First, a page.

Postpartum Fitness and Exercise After Baby

Mother practicing yoga by baby at home
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Resuming your exercise routine postpartum has many benefits, even though doing so is easier said than done. That's because having a baby means a lot of changes: losing sleep, learning how to hold a tiny person correctly, and dealing with the weight you gained during your pregnancy.

As you try to get your new routine down, exercise may seem like that last thing you feel like doing. But, being active now is more important than ever because it helps raise metabolism, shed extra weight, provides much-needed energy and helps reduce stress and tension, as well as improve mood.

Your doctor probably tried to help you keep your pregnancy weight gain to about 30 pounds, which is a normal and considered a healthy amount. On average, 18 to 20 pounds are usually lost within a month of having a baby, but it's those extra pounds that can be tough to get rid of whether you have 10 pounds to lose or more. Your body may be different after having a baby. But, with a little patience and consistent exercise, you can get back into shape.

What Exercises

You already know that getting back to exercise should be a gradual process. Your body has gone through a tremendous change and it takes time for it to bounce back. Your doctor will give you the go-ahead for when you can exercise and may give you simple exercises you can do the first couple of weeks after the birth. Some of those suggestions include:

  • Kegel exercises: Kegel exercises involve making small contractions of the muscles at the vaginal wall. These exercises can help strengthen weak pelvic muscles, which can cause bladder control issues, which are common in women.
  • Walking. Short, slow walks can help prepare your body for more vigorous exercise, as well as get you fresh air. If you exercised before pregnancy, you may need about six weeks before you can return to what you were doing before.
  • Yoga: Gentle yoga poses can be a great way to get your blood flowing while reducing stress. You may need to avoid some poses (like inversions), but basic moves like supported bridge, warrior I, and pelvic tilts, are a great place to start. You may also be able to find a postpartum yoga class at a local gym or health club.
  • Pilates: With some modifications, you may also be able to do basic Pilates exercises to strengthen the core and increase your flexibility.

What About Your Abs?

You may be anxious to get back to ab exercises as soon as you can. But again, you may need some time before you can safely do traditional midsection work, especially if you have a separation in the abs or diastasis.

If you don't have diastasis, you may be able to start with simple exercises like pelvic tilts and isometric contractions.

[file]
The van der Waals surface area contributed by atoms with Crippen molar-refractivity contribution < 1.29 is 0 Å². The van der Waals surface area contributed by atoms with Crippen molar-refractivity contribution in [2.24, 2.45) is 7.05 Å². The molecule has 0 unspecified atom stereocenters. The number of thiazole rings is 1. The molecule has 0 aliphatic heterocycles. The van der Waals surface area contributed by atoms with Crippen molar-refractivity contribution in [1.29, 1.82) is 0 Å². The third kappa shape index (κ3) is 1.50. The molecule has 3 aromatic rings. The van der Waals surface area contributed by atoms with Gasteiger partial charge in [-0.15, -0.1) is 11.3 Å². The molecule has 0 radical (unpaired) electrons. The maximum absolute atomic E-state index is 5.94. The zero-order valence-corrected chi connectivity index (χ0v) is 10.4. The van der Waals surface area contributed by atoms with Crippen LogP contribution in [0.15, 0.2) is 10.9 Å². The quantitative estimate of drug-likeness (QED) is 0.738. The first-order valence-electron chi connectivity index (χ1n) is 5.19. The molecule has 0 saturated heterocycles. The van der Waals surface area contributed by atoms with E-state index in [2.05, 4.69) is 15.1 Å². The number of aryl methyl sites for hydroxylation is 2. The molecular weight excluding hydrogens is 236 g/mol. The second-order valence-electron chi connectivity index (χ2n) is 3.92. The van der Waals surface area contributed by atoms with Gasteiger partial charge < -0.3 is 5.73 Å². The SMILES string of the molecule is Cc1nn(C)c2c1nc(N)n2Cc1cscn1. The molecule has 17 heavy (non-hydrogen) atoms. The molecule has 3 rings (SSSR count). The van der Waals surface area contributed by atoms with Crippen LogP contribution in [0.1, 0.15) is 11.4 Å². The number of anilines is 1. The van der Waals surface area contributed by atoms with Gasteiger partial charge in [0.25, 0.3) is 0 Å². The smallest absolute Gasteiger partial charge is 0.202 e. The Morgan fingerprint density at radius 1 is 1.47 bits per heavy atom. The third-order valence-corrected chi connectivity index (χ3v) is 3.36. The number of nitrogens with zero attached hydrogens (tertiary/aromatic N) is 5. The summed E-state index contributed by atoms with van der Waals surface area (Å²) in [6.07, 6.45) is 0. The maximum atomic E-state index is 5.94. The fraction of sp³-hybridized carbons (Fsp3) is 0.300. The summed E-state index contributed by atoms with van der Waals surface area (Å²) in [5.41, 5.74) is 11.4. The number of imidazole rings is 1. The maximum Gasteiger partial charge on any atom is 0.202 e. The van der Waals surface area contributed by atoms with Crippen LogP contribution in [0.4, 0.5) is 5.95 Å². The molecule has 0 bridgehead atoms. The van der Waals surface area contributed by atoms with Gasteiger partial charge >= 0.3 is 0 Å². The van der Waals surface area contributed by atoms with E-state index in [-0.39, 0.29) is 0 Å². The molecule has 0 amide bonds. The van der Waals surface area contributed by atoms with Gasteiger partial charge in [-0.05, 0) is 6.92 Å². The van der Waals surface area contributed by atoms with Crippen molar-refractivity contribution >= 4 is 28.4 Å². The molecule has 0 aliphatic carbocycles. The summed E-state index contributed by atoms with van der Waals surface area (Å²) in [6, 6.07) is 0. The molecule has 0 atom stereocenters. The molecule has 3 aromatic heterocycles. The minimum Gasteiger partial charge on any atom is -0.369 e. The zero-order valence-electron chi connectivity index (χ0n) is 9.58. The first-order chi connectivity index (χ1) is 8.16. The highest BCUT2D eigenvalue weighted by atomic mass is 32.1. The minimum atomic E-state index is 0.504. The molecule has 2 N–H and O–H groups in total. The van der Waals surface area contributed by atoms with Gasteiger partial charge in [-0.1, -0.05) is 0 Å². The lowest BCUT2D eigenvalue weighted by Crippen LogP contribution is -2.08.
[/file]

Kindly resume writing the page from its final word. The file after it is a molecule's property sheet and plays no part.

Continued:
• Pelvic tilts: Lie down on the floor with your legs bent, feet resting on the floor. Slowly tighten your abdominals and roll your pelvis towards you. Breathe evenly and try to initiate the movement with your abs instead of squeezing the glutes too much. Don't forget to tighten the pelvic floor when doing pelvic tilts, since they may place pressure on it and stretch it further.
  • Isometric contractions: This is a move you can do with your baby if you like. Lie down with knees bent and feet flat on the floor, placing the baby on your belly. Inhale and, as you do so, squeeze the abs, pulling them in like a sponge and lift the baby up. Exhale and lower the baby back down. Repeat for 10 to 16 reps.

As you get stronger, you can progress to more difficult exercises. Keep in mind that if you've had a c-section, you'll need more time to allow your body to heal. Before you do anything, check with your doctor and work with him or her to develop a starting exercise program.

Postpartum Workouts

Once you've gotten the go-ahead from your doctor and are feeling sufficiently ready for exercise, you might need some ideas on what to do. If you exercised before, you may be able to ease back into modified versions of what you were doing. If you haven't exercised before, you'll want to start with a beginner program to allow your body time to get used to exercising.

The important thing to remember is to be gentle with yourself and follow doctor's orders. Make sure you're eating a healthy diet, particularly if you're breastfeeding (which may require up to 500 extra calories a day). Stay well-hydrated and don't give up.

Fitting in exercise may be hit or miss as you adjust to your new life and baby. So do the best you can and focus your energy on taking care of yourself and your baby.

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